- Eraser Sponges – Lots of people like these for a job like this, and they should be able to do fine in many cases. For wall paper or colored walls, these may either scratch up the finish, remove color, or ruin the paper, so be careful if you have surfaces like this. For white walls, they should work pretty good, but if the wall has a shiny or glossy finish, it will probably dull it in the area you are cleaning, or leave teeny tiny scratches. As you use a sponge like this, they basically disintegrate as you wipe, so if you are doing a large area you will probably go through several sponges. For smaller areas, you may like it better. As you clean painted surfaces with a tool like this, even on white walls, you will probably take off some of the paint as you wash so be careful to just remove the crayon. For anything other than a run of the mill white wall, you should test a small area first before going at the whole job. This method is probably the most effective of the traditional methods we will list here, but it can get pretty expensive when you start looking at the cost. You are guaranteed to wear the sponge down, so you may need a number of them for this one job alone. Once used, these need to be replaced, and most people end up wasting at least part of it when they finally toss out the dirty nub that is left over. Also this tool lacks in versatility because you will need to be careful about what you use it on.
- Blow Dryer – This one can be effective as well, but you better hope that the crayon coated wall is close to an outlet, otherwise you will need to get an extension cord. Because the crayon marks are mostly made of wax, you can heat them up to make them easier to wipe away. Turn on the blow dryer and direct hot air at the stains to soften up the marks. Once the crayon begins to sort of liquefy, you will be able to wipe most of it away. In almost every case, this will not remove all of the color. You will still have faint coloration left on the wall, so you will need to clean that with something else. It will be way easier at this point, but keep in mind, that this method will require a two step approach, and depending upon what you try to use to take off the remaining color, you could be right back where you started – with a stain that you don’t know how to remove. In most cases, it will only take something simple to clean the remaining marks, but this is not guaranteed. The good news is that this method is pretty safe for any wall surface.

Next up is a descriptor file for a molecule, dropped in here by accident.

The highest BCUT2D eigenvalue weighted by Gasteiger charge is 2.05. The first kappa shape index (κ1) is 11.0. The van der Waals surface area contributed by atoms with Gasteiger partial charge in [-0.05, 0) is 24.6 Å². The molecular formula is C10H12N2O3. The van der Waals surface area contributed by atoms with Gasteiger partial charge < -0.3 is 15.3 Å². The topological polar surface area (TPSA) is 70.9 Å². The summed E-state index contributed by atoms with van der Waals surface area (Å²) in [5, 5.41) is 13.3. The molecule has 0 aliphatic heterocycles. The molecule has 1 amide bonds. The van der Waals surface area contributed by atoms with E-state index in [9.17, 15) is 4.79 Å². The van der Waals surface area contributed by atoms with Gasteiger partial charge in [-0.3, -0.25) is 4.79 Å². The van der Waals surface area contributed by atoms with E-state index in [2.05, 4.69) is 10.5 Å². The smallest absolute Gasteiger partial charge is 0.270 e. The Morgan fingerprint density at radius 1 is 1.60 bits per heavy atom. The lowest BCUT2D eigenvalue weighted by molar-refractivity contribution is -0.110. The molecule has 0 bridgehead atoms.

- Art Eraser – Not one of those pink kind, but one of the squishy gray ones. This method is safe for any wall, but only really good for small areas. If you have expensive wall paper, you may want to try this one because it is hard to ruin a surface with this technique. If you press down directly, or use small circular, or up and down motions, this type of eraser will absorb and lift the crayon marks. Once most of it is removed, you can use a more vigorous method to get rid of the rest. If you start of by rubbing like crazy, you will just spread and smear the color, and you run the risk of doing this no matter how fast you work, so be careful as you proceed. This technique will not always produce perfect results, and similar to the blow dryer method, you will usually get left over color that remains. This will need to be cleaned using something else, but it should be much easier after you remove the bulk of the color, using the eraser.